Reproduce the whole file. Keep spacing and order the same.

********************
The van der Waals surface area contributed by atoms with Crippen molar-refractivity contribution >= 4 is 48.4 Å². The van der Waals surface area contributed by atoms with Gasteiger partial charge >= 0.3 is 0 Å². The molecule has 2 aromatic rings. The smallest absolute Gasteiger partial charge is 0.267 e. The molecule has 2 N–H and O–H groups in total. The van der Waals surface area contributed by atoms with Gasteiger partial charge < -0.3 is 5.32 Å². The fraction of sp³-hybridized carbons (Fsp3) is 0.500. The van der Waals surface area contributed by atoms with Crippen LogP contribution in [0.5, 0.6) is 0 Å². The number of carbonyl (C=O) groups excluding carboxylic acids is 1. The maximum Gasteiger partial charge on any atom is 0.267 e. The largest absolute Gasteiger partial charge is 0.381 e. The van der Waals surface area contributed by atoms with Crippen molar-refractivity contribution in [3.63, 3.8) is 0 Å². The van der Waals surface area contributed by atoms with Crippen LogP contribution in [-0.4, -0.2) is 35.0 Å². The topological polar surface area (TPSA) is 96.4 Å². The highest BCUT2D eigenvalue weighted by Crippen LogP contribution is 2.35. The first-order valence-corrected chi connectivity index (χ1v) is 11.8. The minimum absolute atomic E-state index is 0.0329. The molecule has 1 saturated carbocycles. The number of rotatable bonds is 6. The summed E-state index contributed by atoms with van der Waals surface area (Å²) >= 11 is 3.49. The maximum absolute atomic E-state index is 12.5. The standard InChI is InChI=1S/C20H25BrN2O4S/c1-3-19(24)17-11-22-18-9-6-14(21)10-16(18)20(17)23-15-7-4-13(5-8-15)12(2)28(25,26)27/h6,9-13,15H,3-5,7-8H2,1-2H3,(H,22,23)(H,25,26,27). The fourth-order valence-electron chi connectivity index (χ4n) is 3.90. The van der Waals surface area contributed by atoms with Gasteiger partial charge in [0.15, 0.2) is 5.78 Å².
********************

The van der Waals surface area contributed by atoms with Crippen molar-refractivity contribution >= 4 is 48.4 Å². The van der Waals surface area contributed by atoms with Gasteiger partial charge >= 0.3 is 0 Å². The molecule has 2 aromatic rings. The smallest absolute Gasteiger partial charge is 0.267 e. The molecule has 2 N–H and O–H groups in total. The van der Waals surface area contributed by atoms with Gasteiger partial charge < -0.3 is 5.32 Å². The fraction of sp³-hybridized carbons (Fsp3) is 0.500. The van der Waals surface area contributed by atoms with Crippen LogP contribution in [0.5, 0.6) is 0 Å². The number of carbonyl (C=O) groups excluding carboxylic acids is 1. The maximum Gasteiger partial charge on any atom is 0.267 e. The largest absolute Gasteiger partial charge is 0.381 e. The van der Waals surface area contributed by atoms with Crippen molar-refractivity contribution in [3.63, 3.8) is 0 Å². The van der Waals surface area contributed by atoms with Crippen LogP contribution in [-0.4, -0.2) is 35.0 Å². The topological polar surface area (TPSA) is 96.4 Å². The highest BCUT2D eigenvalue weighted by Crippen LogP contribution is 2.35. The first-order valence-corrected chi connectivity index (χ1v) is 11.8. The minimum absolute atomic E-state index is 0.0329. The molecule has 1 saturated carbocycles. The number of rotatable bonds is 6. The summed E-state index contributed by atoms with van der Waals surface area (Å²) >= 11 is 3.49. The maximum absolute atomic E-state index is 12.5. The standard InChI is InChI=1S/C20H25BrN2O4S/c1-3-19(24)17-11-22-18-9-6-14(21)10-16(18)20(17)23-15-7-4-13(5-8-15)12(2)28(25,26)27/h6,9-13,15H,3-5,7-8H2,1-2H3,(H,22,23)(H,25,26,27). The fourth-order valence-electron chi connectivity index (χ4n) is 3.90. The van der Waals surface area contributed by atoms with Gasteiger partial charge in [0.15, 0.2) is 5.78 Å².